A while back I came across an argument that attempted to prove that the Book of Mormon could not have occurred in the real world, that is, it was a work of fiction. There are many such arguments but for some reason this argument stuck with me, not because I believed it or thought it had any merit but because I could not come up with what I felt to be an adequate response to the argument. I could very easily point out the major fallacy of the argument but I was having a hard time arranging a sufficient counter argument with enough data to consider the issue settled.
The basis of the argument that I will be addressing is that given the number of people who arrived in the Americas with Lehi and Mulek there could not have been sufficient population growth by the time the major Nephite-Lamanite wars happened to make the losses reported on both sides unrealistic given the supposed possible population size. One anti-Mormon critic laid out the argument and then concluded,
"Even the most unbiased person must look at the facts and numbers that history and demographics provide and come to the undeniable conclusion that the numbers just don't add up. One can prove the Book of Mormon wrong by using a simple $1.99 calculator and a few books on world demographics. Sadly, even in the light of such obvious facts, some of the best and brightest and most sincere people the world has to offer have fallen for the lies of the Church of Jesus Christ of Latter-day Saints."Well I don't have a simple calculator that costs $1.99. I have a $500 computer with some expensive software. So I guess that is why I came to a different conclusion than this particular anti-Mormon critic.
First let me establish the basis of the argument. As I mentioned above the basic criticism is that given the relatively small number of people that arrived in about 589 BC there could not have been sufficient population growth by the time the wars described in Alma happened to realistically support the number of losses reported in the wars. The crux of the argument comes when our critic proclaims,
"Population growth during this pre-agricultural period was virtually nonexistent, roughly .0001 percent per year or less. This is an established fact that can easily be confirmed. (Parsons, Jack. Population versus Liberty. London: Pemberton, 1971, 33; Miller, G. Tyler. Living in the Environment. 4th Ed. Belmont, MA: Belmont, 1985, 88-91; Ehrlich, Paul R., and Anne H. Ehrlich. Population Resources Environment. 2d ed. San Francisco: W. H. Freeman, 1970, 6)"Citations in the original text. So the essential part here is that in historic times the average population growth rate was very small (we will overlook the fact that he first cites the rate of 0.0001% which would only be true for a non-agrarian, hunter-gather society, despite the fact that there are ample references to Nephite and Mulekite societies being agrarian, non-hunter-gather societies and thus would have a higher average population growth rate).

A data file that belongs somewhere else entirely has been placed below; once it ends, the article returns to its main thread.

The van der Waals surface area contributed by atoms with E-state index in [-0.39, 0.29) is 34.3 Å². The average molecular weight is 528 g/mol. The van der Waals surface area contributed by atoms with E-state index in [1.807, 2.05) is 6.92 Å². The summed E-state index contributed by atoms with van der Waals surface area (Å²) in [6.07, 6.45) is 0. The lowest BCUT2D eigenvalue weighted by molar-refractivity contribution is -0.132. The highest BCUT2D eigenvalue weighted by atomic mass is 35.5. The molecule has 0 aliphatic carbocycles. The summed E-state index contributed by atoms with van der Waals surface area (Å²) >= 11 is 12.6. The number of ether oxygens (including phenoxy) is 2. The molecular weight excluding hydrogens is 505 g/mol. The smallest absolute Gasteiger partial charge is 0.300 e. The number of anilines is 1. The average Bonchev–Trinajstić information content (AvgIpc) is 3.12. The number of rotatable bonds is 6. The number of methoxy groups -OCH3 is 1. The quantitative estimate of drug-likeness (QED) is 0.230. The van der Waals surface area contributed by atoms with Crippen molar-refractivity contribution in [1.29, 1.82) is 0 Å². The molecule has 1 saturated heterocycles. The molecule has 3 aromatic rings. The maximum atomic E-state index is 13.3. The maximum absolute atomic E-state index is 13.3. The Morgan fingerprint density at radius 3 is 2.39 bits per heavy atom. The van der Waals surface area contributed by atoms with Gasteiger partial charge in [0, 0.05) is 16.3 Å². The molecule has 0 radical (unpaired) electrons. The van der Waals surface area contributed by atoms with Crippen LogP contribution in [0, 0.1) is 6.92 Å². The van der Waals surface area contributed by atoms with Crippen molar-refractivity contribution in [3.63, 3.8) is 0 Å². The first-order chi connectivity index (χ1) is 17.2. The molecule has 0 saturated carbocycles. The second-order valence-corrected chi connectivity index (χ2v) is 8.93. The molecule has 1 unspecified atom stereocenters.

But as the critic goes on to point out,
"For the Amlicite-Nephite war of 87 B.C.E., Alma 2:17-19 reports a total of 19,094 fatalities. On the basis of these figures John Sorenson, a professor of anthropology at Brigham Young University, estimated the total Nephite-Lamanite population to be over 600,000 at that time (about 200,000 Nephites-Amlicites and over 400,000 Lamanites). For an original band of thirty reproductive individuals in 590 B.C.E. to proliferate even to 19,094 by 87 B.C.E. would require an average annual growth rate of 1.3 percent sustained over the span of five centuries. To reach the 600,000 level Sorenson determined to have existed at that point, the growth rate would have had to be 2 percent, again maintained for five centuries. This is a level never reached on a global scale until C.E. 1960 and fifty times the actual world rate of the pre-industrial epoch." (Emphasis added)So here is the problem. Given the very small historic (or pre-historic) average population growth rate of 0.0001% (or 0.3%, or 0.04% depending on which part of the article you are reading, the author is never quite consistent nor does he settle on a number) it would be impossible for the less than 100 original settlers to reach a population of 600,000 people within 500 years. That would require a population growth rate of 2% (not 0.2%, 2.0%) which, as the author points out, is a rate practically unheard of until modern times. To make this case the author includes a table with "Average Percent Annual Global Growth Rates" from a variety of different sources. While there is some difference among the different sources they are all fairly consistent and agree that the "Average Percent Annual Global Growth Rate" before 1650 was 0.3% or lower, which is what our anti-Mormon critic seizes on to make his case.